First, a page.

Cameras are more widely available than they have ever been. There are estimates that 10 percent of all of the photographs ever taken were shot in the last year. 16mm and Super 8 may not have been as clean-looking or as professional as the 35mm film used in feature films, but it was cheap and easy to use, and it worked well enough for non-professionals to capture and share family moments.
Cheaply manufactured film stocks, however, don’t last forever, and amateurs aren’t always the best preservationists. Compared to today’s trends in obsessive self-documentation, old home movies aren’t as common, and as the films age and deteriorate (or get lost or thrown away), the images of our past are in danger of being lost; eclipsed by an avalanche of images from the present.
In 2002, an international group of archivists founded Home Movie Day, an annual event in which communities around the world gather to watch old amateur films, often from the home collections of locals. Now celebrating its 10th Anniversary, Home Movie Day will take place simultaneously in hundreds of cities and 21 countries around the world.
Since 2011, the Charlottesville chapter of Home Movie Day has been organized by Steven Villereal, who came to Charlottesville in 2009 to work as the audio-visual conservator for the UVA Library’s Preservation Services Department. He hosted last year’s Home Movie Day in the University’s Special Collections Library, and showed several films he had recently restored for the collection—including the Feil family films, the work of a Charlottesville resident who was a Kodak employee in the 1930s and ’40s. The Feil collection includes rare and priceless color footage of Downtown Charlottesville and University Grounds from the 1930s, including breathtaking aerial photography shot from a biplane taking off from Pantops.
Villereal will co-host the day with Piedmont Council for the Arts at CitySpace on the Downtown Mall. While there is great footage lined up—including some Kodachrome shot in L.A. in the ’60s, and some footage from as recently as a year ago—attendees are encouraged to bring in their own reels for inclusion in the program. Trained film archivists will check the prints to make sure they can safely be shown. “It’s a terrible idea, if people have old films, to just throw them on a projector,” Villereal said. “There’s an impulse to want to see what’s on there, but a projector is the best way to damage an old piece of film.”
Villereal, along with employees of the Library of Congress’ preservation depart- ment, will operate an inspection station to check and repair the prints. “It’s very difficult to do on your own,” he explained. “We’ll clean the films slightly, and check them for edge damages, and make sure, if there are splices, that the splices are strong, so we can repair the ones that aren’t. It’s great to have it sponsored by the Library, because it raises awareness about preservation issues.”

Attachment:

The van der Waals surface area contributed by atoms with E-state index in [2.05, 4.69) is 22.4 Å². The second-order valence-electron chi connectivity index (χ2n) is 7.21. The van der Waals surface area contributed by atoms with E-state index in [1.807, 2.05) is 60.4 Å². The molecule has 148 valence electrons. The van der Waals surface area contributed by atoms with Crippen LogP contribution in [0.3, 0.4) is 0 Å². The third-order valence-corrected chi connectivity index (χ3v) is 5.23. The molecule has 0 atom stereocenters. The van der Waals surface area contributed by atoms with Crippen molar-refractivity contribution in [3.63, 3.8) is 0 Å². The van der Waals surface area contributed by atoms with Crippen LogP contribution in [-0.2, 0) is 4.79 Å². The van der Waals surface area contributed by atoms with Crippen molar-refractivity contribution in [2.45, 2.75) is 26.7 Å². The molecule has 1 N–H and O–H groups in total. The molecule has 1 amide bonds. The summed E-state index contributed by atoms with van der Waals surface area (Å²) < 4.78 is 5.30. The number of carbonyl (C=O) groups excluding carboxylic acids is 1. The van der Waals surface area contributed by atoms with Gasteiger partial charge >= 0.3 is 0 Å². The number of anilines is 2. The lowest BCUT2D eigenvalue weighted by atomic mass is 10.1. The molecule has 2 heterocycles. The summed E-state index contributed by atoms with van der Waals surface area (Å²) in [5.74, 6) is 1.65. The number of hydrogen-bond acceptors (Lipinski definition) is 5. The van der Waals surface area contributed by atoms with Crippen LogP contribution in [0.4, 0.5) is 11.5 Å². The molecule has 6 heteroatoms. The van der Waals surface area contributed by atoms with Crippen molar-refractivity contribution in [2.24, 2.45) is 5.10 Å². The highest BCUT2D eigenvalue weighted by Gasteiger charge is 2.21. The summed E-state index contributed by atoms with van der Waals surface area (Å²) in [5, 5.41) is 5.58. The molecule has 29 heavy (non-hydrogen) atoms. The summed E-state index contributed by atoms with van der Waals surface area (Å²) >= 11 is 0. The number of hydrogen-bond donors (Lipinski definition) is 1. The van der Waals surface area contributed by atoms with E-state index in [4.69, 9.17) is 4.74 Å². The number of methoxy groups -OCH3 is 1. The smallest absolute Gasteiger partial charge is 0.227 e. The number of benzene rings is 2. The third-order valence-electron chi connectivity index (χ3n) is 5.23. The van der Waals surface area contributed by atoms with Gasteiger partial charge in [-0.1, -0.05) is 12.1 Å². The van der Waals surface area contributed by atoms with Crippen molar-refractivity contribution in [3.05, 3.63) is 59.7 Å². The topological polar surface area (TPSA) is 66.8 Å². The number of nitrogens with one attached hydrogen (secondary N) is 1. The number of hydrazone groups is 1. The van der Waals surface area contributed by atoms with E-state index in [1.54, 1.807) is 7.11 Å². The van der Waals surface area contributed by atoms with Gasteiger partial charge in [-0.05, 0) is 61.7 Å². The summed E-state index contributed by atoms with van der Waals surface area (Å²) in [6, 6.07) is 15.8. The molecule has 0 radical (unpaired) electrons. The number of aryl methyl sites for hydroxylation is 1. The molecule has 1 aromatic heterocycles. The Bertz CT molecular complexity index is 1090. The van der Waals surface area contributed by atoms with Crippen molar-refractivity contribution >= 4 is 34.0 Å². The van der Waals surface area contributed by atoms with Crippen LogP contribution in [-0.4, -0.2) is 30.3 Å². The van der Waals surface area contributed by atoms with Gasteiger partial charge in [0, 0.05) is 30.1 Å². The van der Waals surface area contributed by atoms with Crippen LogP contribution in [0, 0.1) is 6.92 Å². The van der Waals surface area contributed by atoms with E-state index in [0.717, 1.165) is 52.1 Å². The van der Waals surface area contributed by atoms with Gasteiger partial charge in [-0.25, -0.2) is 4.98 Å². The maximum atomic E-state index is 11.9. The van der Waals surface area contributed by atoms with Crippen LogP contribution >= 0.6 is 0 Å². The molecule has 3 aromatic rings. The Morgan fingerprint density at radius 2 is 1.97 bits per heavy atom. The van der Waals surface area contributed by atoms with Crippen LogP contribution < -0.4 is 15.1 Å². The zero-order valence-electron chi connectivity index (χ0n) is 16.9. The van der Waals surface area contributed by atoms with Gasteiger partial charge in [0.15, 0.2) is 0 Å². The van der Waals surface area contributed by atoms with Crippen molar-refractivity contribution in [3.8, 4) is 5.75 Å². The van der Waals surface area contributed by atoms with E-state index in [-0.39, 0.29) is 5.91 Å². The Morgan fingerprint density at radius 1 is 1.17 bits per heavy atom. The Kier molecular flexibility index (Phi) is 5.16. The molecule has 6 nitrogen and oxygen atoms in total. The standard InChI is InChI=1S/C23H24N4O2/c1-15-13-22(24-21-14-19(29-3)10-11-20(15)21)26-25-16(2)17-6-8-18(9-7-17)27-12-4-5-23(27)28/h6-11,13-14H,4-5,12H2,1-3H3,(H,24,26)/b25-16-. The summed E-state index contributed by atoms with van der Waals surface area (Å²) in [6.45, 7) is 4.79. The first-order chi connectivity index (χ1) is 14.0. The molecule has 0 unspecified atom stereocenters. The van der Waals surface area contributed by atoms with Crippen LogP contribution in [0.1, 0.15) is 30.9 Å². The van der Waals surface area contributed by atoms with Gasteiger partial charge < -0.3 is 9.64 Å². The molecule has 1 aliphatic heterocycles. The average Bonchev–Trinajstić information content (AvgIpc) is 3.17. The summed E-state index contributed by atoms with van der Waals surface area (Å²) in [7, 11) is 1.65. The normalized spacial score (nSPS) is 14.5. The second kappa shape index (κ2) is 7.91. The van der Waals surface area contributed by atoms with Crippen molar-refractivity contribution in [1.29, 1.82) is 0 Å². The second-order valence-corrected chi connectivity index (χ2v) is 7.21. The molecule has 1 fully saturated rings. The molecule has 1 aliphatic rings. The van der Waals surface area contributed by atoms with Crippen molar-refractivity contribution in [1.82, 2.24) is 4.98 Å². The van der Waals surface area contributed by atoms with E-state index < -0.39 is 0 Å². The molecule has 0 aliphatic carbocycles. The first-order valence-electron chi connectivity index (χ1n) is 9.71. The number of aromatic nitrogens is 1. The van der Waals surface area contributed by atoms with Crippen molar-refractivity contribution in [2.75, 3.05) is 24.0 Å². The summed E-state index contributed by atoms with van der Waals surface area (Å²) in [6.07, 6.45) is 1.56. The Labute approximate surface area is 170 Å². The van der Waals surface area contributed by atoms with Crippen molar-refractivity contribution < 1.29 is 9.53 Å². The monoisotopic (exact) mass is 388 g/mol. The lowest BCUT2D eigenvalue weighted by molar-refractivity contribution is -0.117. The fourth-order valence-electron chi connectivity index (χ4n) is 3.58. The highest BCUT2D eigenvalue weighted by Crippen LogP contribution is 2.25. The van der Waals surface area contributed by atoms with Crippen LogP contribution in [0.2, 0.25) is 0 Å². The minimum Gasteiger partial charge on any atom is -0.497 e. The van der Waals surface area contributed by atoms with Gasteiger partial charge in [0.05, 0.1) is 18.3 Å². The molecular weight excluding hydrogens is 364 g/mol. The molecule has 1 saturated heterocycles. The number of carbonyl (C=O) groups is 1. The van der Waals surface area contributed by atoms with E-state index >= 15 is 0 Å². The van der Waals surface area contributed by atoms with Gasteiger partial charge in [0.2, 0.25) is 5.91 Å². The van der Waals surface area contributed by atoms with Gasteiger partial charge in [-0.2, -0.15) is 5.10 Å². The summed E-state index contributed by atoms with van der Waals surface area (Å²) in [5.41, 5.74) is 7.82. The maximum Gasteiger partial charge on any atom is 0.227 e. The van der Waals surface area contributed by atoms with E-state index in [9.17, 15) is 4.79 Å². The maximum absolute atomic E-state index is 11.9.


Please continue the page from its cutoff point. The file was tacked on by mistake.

Not all home movie footage is interesting or historically valuable. The common clichés about home movies—family pets, babies walking in backyards, college graduations, children’s birthdays—are often present, and are essentially the mid-20th century equivalent of cute cat blogs and Instagrams of lunch. But those images can be more interesting than one might expect, especially as incidental facts of the films—rotary phones, beehive hairdos, old station wagons—become documents of a bygone era. “You might think you know what home movies are about—they both meet all of the generic conventions, but also wildly exceed them in interesting ways,” said Villereal. “Content-wise, it’s amazing stuff that you’re just not going to see anywhere else.”
“The best part of the screening is the interaction between members of the audience,” said Sarah Lawson, executive director of PCA. “Since most of the films are silent, it opens up the possibility for people to discuss what’s going on, yell out the names of places they recognize, or ask questions to the room. It’s much more participatory and fun than a normal film screening. It’s also a great way to learn more about film and see it projected live, which is a relatively rare experience for most people nowadays.”
Home Movie Day takes place at CitySpace, 100 Fifth St. NE, at 5pm on Saturday, October 20. The event is free. Anyone wishing to bring film for the screening is invited to drop it off at CitySpace between 12:30 and 4:30pm, or they can contact Steven Villereal in advance by e-mailing email@example.com.